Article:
Appearances do matter!: What libraries can learn from Clinton Kelly

Nancy Fawley

One could easily mistake Clinton Kelly’s closing keynote presentation at ACRL 2011 in Philadelphia last March as light fare. Kelly, cohost of TLC’s What Not To Wear, spoke enthusiastically about the importance of one’s appearance and the necessity of making an extra effort in the way individuals present themselves. His keynote address, and the fact that a fashion expert was a speaker at a conference for librarians, sparked debates on Twitter and in the blogosphere.

Do appearances matter? I say they do and add that this applies to buildings and objects, as well. Academic libraries, especially, could benefit from some of Kelly’s advice. For too long, we have expected students to visit the library because they have to, without making an effort to make their experiences satisfying and productive. The Internet makes it possible to access resources and assistance without visiting in person; we need to work harder to give students a reason to come to the library. Outdated or inefficient signage, confusing wayfinding, and uncomfortable seating can make an in-person visit frustrating and unsatisfying. Here, some advice from Kelly and how we can apply them to libraries.

“What you wear tells the world how you expect to be treated.”1

Signage and wayfinding are simple and visible ways to communicate with patrons. What message are libraries sending when signage is hard to read, looks unprofessional, or is non-existent? You do not need to be able to afford a graphic designer to create professional signage, although that would be the ideal solution. There are books, such as Graphic Design For Nondesigners by Tony Seddon and Jane Waterhouse, which can help neophyte designers choose a typeface and develop a layout. Well-chosen typography, concise and consistent design, and a message that is brief and to the point will send a clear and professional message to your patrons that they are in an academic library. It will also limit directional questions that can monopolize information desk staff. This does not mean the design and message has to be serious, but pay attention to the image that your signage and posters are projecting to your users. These nonverbal cues will differentiate an art and architecture library from a science and engineering library.

Not caring about your appearance is “telling the rest of the world—and yourself – that you don’t really matter.”2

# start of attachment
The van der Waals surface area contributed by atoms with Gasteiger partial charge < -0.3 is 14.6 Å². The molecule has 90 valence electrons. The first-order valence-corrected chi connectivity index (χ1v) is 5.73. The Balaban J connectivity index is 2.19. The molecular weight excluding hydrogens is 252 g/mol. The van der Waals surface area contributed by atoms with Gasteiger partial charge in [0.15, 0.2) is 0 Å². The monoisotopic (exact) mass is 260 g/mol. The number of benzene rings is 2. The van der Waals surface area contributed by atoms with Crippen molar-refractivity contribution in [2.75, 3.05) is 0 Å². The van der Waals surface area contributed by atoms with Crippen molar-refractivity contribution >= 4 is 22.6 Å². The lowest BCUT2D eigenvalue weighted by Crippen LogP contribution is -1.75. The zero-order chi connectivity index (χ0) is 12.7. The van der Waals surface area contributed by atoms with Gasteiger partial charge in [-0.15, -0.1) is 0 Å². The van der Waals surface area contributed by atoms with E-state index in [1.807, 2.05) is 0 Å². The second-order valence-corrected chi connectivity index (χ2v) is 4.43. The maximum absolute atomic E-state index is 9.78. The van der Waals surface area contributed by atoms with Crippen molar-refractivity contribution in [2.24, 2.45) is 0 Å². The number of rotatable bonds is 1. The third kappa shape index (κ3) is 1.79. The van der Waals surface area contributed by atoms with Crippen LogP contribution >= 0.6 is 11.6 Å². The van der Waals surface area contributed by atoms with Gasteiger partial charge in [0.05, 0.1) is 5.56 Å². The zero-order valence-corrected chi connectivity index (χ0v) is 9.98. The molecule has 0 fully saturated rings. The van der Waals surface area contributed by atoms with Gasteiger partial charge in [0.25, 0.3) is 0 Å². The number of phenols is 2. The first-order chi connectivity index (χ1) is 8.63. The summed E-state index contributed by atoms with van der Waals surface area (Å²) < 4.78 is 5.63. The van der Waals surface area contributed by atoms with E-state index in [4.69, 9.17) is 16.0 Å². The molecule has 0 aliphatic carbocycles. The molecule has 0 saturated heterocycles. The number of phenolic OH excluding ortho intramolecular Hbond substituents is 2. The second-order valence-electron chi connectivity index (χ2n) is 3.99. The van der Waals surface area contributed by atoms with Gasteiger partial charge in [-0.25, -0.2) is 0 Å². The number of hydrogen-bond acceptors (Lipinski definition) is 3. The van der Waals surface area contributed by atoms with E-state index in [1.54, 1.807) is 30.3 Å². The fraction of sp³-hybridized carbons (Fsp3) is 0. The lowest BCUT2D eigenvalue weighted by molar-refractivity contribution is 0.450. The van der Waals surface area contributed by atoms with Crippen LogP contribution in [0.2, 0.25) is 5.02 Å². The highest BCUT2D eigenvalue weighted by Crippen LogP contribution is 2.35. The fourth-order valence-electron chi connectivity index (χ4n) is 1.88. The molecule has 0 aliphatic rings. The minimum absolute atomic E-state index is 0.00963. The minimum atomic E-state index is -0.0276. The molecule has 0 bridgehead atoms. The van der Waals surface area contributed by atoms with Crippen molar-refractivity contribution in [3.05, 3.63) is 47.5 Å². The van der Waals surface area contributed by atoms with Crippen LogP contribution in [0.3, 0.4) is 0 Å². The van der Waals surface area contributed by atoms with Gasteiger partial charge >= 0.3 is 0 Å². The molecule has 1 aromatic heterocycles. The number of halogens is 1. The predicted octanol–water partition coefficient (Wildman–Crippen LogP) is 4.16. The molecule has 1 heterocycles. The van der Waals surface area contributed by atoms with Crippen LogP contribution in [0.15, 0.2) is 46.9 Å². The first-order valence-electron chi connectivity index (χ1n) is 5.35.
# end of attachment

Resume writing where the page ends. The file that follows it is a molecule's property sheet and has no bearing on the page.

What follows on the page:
Sloppy signage, dirty computer screens, overflowing trashcans and recycling bins, and filthy bathrooms send the message to users that the library does not care enough about itself or its patrons to keep the building clean. Why expect patrons to respect a space, or furthermore, to return to it, when the library does not keep it clean?

Keeping space clutter-free is important, as well. Too much of anything is distracting, especially in entryways where patrons are in transition to a new space and are focused on finding their way. Take a cue from Kelly’s course of actions on What Not To Wear and dump anything that is outdated, damaged, or no longer used into the trash. The popularity of home design shows has made consumers, including students, more knowledgeable about, and aware of, good design. A clean and uncluttered appearance sends a powerful message that the library is relevant by today’s standards.

“When you take control of your message and of how you want to be perceived by other people, it’s empowering.”3

Creating a brand is a powerful and effective way to establish a predefined image of your library in the minds of its users. There are companies that specialize in creating visual identities for corporations, but there are simple steps a library can take to develop a targeted and consistent identity in its users’ minds. Develop a logo or tagline that reflects the mission of the library and differentiates it from other resources within and outside the university. Use your library’s logo in a manner that is consistent with its vision. A library tagline on a USB drive is logical, but a logo on a Frisbee can create a disconnect between the object and the library’s brand. Create a style manual that clearly states the font, type size, and color that are to be used in all library materials so that everything, from class handouts to annual reports, visually represents the library in the same manner.

“Fabulousity is not just a way of life: it’s a state being. . . . More than anything, you are fabulous if you treat people with respect and encourage them to develop their own fabulous qualities.”4

Great design, clear signage, and a focused identity can only do so much to make a library user’s visit satisfactory. If you are not providing timely and respectful service, none of the hard work you have done to improve your library’s appearance will make a difference.

It is easy to dismiss concerns about appearances as frivolous, but we make decisions based on how something or someone looks on a daily basis. Does this street look safe to walk down? Does this salesperson look like she will be helpful? This restaurant looks filthy; should we eat here? Some decisions may be lifesaving; others may just enhance an experience.

Academic libraries provide an important service to their communities. Creating a safe and clean environment that is easy to navigate with well-designed spaces and clear and concise signage is something that can be done on a small or large budget. Paying attention to your library’s appearance can go far to enhance a patron’s experience.

1. Kelly, C. , Freakin’ Fabulous (New York: Simon Spotlight Entertainment, 2008 ), 3 .
2. Renner, D. , “Clinton Kelly Interview,”. BlogHer: Life Well Said, 1. March. 2011 ,,1.
3. Casey, E. , “1-on-1: Confidence Never Goes Out of Fashion,”. Success Magazine, 2011 ,
4. Kelly, . , 239 .
Copyright © 2012 Nancy Fawley

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